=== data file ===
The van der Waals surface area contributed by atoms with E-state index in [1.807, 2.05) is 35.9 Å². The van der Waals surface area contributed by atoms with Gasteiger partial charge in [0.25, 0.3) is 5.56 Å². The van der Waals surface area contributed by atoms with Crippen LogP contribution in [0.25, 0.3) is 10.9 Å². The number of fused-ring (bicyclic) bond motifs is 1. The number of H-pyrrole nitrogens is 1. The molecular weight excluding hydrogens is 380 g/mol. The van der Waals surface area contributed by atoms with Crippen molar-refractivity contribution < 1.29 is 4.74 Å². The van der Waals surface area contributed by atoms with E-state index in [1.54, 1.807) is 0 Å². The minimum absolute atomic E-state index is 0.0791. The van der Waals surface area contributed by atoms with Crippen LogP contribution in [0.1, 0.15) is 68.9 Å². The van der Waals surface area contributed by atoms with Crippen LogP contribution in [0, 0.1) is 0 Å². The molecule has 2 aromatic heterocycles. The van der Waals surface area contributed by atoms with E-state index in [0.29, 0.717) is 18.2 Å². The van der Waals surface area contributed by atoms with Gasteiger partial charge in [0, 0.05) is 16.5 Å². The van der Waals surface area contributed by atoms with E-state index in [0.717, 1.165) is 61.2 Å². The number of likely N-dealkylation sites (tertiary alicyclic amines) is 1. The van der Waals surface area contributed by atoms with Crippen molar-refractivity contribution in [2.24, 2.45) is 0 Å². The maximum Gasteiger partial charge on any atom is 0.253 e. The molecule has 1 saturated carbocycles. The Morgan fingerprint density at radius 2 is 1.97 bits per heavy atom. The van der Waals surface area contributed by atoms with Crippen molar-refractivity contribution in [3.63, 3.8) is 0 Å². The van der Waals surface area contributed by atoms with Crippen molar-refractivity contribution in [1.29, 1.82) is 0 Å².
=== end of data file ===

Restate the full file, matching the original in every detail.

The van der Waals surface area contributed by atoms with E-state index in [1.807, 2.05) is 35.9 Å². The van der Waals surface area contributed by atoms with Gasteiger partial charge in [0.25, 0.3) is 5.56 Å². The van der Waals surface area contributed by atoms with Crippen LogP contribution in [0.25, 0.3) is 10.9 Å². The number of fused-ring (bicyclic) bond motifs is 1. The number of H-pyrrole nitrogens is 1. The molecular weight excluding hydrogens is 380 g/mol. The van der Waals surface area contributed by atoms with Crippen molar-refractivity contribution < 1.29 is 4.74 Å². The van der Waals surface area contributed by atoms with E-state index in [1.54, 1.807) is 0 Å². The minimum absolute atomic E-state index is 0.0791. The van der Waals surface area contributed by atoms with Crippen LogP contribution in [0.1, 0.15) is 68.9 Å². The van der Waals surface area contributed by atoms with Crippen LogP contribution in [0, 0.1) is 0 Å². The molecule has 2 aromatic heterocycles. The van der Waals surface area contributed by atoms with E-state index in [0.29, 0.717) is 18.2 Å². The van der Waals surface area contributed by atoms with Gasteiger partial charge in [0, 0.05) is 16.5 Å². The van der Waals surface area contributed by atoms with E-state index in [0.717, 1.165) is 61.2 Å². The number of likely N-dealkylation sites (tertiary alicyclic amines) is 1. The van der Waals surface area contributed by atoms with Crippen molar-refractivity contribution in [2.24, 2.45) is 0 Å². The maximum Gasteiger partial charge on any atom is 0.253 e. The molecule has 1 saturated carbocycles. The Morgan fingerprint density at radius 2 is 1.97 bits per heavy atom. The van der Waals surface area contributed by atoms with Crippen molar-refractivity contribution in [3.63, 3.8) is 0 Å². The van der Waals surface area contributed by atoms with Crippen molar-refractivity contribution in [1.29, 1.82) is 0 Å².